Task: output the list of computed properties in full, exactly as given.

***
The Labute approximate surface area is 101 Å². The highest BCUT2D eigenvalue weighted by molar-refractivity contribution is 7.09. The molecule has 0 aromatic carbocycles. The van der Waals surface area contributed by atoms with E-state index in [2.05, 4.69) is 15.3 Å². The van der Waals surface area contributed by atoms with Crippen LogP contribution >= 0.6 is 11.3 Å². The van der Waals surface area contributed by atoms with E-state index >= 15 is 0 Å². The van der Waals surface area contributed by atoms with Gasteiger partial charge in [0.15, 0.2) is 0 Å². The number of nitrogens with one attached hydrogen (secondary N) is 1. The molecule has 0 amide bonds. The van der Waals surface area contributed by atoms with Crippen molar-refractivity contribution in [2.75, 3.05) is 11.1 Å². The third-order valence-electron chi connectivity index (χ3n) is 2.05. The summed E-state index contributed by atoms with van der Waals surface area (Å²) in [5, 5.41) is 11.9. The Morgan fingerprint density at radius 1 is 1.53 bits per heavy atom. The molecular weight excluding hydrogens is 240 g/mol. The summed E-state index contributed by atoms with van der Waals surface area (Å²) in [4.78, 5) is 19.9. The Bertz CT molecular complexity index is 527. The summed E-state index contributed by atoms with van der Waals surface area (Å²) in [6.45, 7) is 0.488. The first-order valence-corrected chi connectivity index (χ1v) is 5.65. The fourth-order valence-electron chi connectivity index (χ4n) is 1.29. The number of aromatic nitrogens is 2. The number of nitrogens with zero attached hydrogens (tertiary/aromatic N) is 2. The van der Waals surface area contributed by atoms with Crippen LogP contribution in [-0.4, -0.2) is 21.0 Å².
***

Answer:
The Labute approximate surface area is 101 Å². The highest BCUT2D eigenvalue weighted by molar-refractivity contribution is 7.09. The molecule has 0 aromatic carbocycles. The van der Waals surface area contributed by atoms with E-state index in [2.05, 4.69) is 15.3 Å². The van der Waals surface area contributed by atoms with Crippen LogP contribution >= 0.6 is 11.3 Å². The van der Waals surface area contributed by atoms with E-state index >= 15 is 0 Å². The van der Waals surface area contributed by atoms with Gasteiger partial charge in [0.15, 0.2) is 0 Å². The number of nitrogens with one attached hydrogen (secondary N) is 1. The molecule has 0 amide bonds. The van der Waals surface area contributed by atoms with Crippen molar-refractivity contribution in [2.75, 3.05) is 11.1 Å². The third-order valence-electron chi connectivity index (χ3n) is 2.05. The summed E-state index contributed by atoms with van der Waals surface area (Å²) in [5, 5.41) is 11.9. The Morgan fingerprint density at radius 1 is 1.53 bits per heavy atom. The molecular weight excluding hydrogens is 240 g/mol. The summed E-state index contributed by atoms with van der Waals surface area (Å²) in [4.78, 5) is 19.9. The Bertz CT molecular complexity index is 527. The summed E-state index contributed by atoms with van der Waals surface area (Å²) in [6.45, 7) is 0.488. The first-order valence-corrected chi connectivity index (χ1v) is 5.65. The fourth-order valence-electron chi connectivity index (χ4n) is 1.29. The number of aromatic nitrogens is 2. The number of nitrogens with zero attached hydrogens (tertiary/aromatic N) is 2. The van der Waals surface area contributed by atoms with Crippen LogP contribution in [-0.4, -0.2) is 21.0 Å².